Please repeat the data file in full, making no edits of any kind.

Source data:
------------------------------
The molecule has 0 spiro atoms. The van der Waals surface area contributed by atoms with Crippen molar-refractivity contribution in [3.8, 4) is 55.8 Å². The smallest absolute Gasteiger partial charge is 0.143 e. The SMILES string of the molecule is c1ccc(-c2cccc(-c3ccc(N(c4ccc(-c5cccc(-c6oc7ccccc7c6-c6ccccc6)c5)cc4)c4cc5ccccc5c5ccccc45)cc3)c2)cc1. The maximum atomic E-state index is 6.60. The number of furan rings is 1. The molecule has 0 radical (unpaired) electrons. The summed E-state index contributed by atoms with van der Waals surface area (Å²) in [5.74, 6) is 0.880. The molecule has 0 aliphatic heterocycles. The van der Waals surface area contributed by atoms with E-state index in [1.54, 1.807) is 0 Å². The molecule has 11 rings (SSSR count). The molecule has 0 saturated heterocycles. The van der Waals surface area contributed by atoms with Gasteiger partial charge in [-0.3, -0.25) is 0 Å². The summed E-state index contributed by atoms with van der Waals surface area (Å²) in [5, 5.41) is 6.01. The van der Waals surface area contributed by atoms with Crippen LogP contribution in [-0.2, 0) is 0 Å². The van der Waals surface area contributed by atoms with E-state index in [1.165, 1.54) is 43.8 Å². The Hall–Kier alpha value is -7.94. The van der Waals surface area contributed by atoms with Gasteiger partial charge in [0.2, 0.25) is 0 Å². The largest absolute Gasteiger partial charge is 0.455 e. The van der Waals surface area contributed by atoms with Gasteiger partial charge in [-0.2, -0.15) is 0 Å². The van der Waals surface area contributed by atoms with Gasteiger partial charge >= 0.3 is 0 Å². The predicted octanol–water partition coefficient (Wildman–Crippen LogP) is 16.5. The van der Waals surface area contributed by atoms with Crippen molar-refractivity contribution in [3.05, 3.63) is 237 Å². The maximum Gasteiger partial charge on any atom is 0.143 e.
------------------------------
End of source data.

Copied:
The molecule has 0 spiro atoms. The van der Waals surface area contributed by atoms with Crippen molar-refractivity contribution in [3.8, 4) is 55.8 Å². The smallest absolute Gasteiger partial charge is 0.143 e. The SMILES string of the molecule is c1ccc(-c2cccc(-c3ccc(N(c4ccc(-c5cccc(-c6oc7ccccc7c6-c6ccccc6)c5)cc4)c4cc5ccccc5c5ccccc45)cc3)c2)cc1. The maximum atomic E-state index is 6.60. The number of furan rings is 1. The molecule has 0 radical (unpaired) electrons. The summed E-state index contributed by atoms with van der Waals surface area (Å²) in [5.74, 6) is 0.880. The molecule has 0 aliphatic heterocycles. The van der Waals surface area contributed by atoms with E-state index in [1.54, 1.807) is 0 Å². The molecule has 11 rings (SSSR count). The molecule has 0 saturated heterocycles. The van der Waals surface area contributed by atoms with Gasteiger partial charge in [-0.3, -0.25) is 0 Å². The summed E-state index contributed by atoms with van der Waals surface area (Å²) in [5, 5.41) is 6.01. The van der Waals surface area contributed by atoms with Crippen LogP contribution in [-0.2, 0) is 0 Å². The van der Waals surface area contributed by atoms with E-state index in [1.165, 1.54) is 43.8 Å². The Hall–Kier alpha value is -7.94. The van der Waals surface area contributed by atoms with Gasteiger partial charge in [0.2, 0.25) is 0 Å². The largest absolute Gasteiger partial charge is 0.455 e. The van der Waals surface area contributed by atoms with Gasteiger partial charge in [-0.2, -0.15) is 0 Å². The van der Waals surface area contributed by atoms with Gasteiger partial charge >= 0.3 is 0 Å². The predicted octanol–water partition coefficient (Wildman–Crippen LogP) is 16.5. The van der Waals surface area contributed by atoms with Crippen molar-refractivity contribution in [3.05, 3.63) is 237 Å². The maximum Gasteiger partial charge on any atom is 0.143 e.